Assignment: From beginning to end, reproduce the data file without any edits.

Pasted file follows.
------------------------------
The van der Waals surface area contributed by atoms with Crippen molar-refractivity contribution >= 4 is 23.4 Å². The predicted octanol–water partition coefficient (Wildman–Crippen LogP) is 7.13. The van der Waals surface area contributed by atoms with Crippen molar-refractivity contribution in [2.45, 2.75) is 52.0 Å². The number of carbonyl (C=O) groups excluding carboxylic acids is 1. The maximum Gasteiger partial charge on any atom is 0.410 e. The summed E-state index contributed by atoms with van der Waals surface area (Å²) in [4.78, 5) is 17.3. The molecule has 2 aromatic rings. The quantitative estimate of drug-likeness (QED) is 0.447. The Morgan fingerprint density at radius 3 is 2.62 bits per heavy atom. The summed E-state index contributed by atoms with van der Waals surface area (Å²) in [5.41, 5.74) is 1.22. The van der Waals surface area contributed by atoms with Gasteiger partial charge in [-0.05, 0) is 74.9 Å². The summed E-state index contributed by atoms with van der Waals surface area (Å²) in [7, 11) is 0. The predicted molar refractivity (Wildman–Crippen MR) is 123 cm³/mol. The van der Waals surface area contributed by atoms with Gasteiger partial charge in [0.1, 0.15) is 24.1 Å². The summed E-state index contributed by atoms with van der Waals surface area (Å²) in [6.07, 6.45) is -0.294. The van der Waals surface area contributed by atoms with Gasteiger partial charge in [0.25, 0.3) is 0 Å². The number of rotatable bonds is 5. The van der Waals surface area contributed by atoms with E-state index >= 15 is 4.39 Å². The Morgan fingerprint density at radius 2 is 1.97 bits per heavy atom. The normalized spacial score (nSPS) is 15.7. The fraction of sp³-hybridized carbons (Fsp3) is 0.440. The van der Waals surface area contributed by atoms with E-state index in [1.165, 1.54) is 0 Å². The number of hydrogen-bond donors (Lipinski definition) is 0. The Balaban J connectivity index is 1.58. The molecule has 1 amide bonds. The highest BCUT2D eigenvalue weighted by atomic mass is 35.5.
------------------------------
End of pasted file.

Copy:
The van der Waals surface area contributed by atoms with Crippen molar-refractivity contribution >= 4 is 23.4 Å². The predicted octanol–water partition coefficient (Wildman–Crippen LogP) is 7.13. The van der Waals surface area contributed by atoms with Crippen molar-refractivity contribution in [2.45, 2.75) is 52.0 Å². The number of carbonyl (C=O) groups excluding carboxylic acids is 1. The maximum Gasteiger partial charge on any atom is 0.410 e. The summed E-state index contributed by atoms with van der Waals surface area (Å²) in [4.78, 5) is 17.3. The molecule has 2 aromatic rings. The quantitative estimate of drug-likeness (QED) is 0.447. The Morgan fingerprint density at radius 3 is 2.62 bits per heavy atom. The summed E-state index contributed by atoms with van der Waals surface area (Å²) in [5.41, 5.74) is 1.22. The van der Waals surface area contributed by atoms with Gasteiger partial charge in [-0.05, 0) is 74.9 Å². The summed E-state index contributed by atoms with van der Waals surface area (Å²) in [7, 11) is 0. The predicted molar refractivity (Wildman–Crippen MR) is 123 cm³/mol. The van der Waals surface area contributed by atoms with Gasteiger partial charge in [0.1, 0.15) is 24.1 Å². The summed E-state index contributed by atoms with van der Waals surface area (Å²) in [6.07, 6.45) is -0.294. The van der Waals surface area contributed by atoms with Gasteiger partial charge in [0.25, 0.3) is 0 Å². The number of rotatable bonds is 5. The van der Waals surface area contributed by atoms with E-state index >= 15 is 4.39 Å². The Morgan fingerprint density at radius 2 is 1.97 bits per heavy atom. The normalized spacial score (nSPS) is 15.7. The fraction of sp³-hybridized carbons (Fsp3) is 0.440. The van der Waals surface area contributed by atoms with E-state index in [1.165, 1.54) is 0 Å². The number of hydrogen-bond donors (Lipinski definition) is 0. The Balaban J connectivity index is 1.58. The molecule has 1 amide bonds. The highest BCUT2D eigenvalue weighted by atomic mass is 35.5.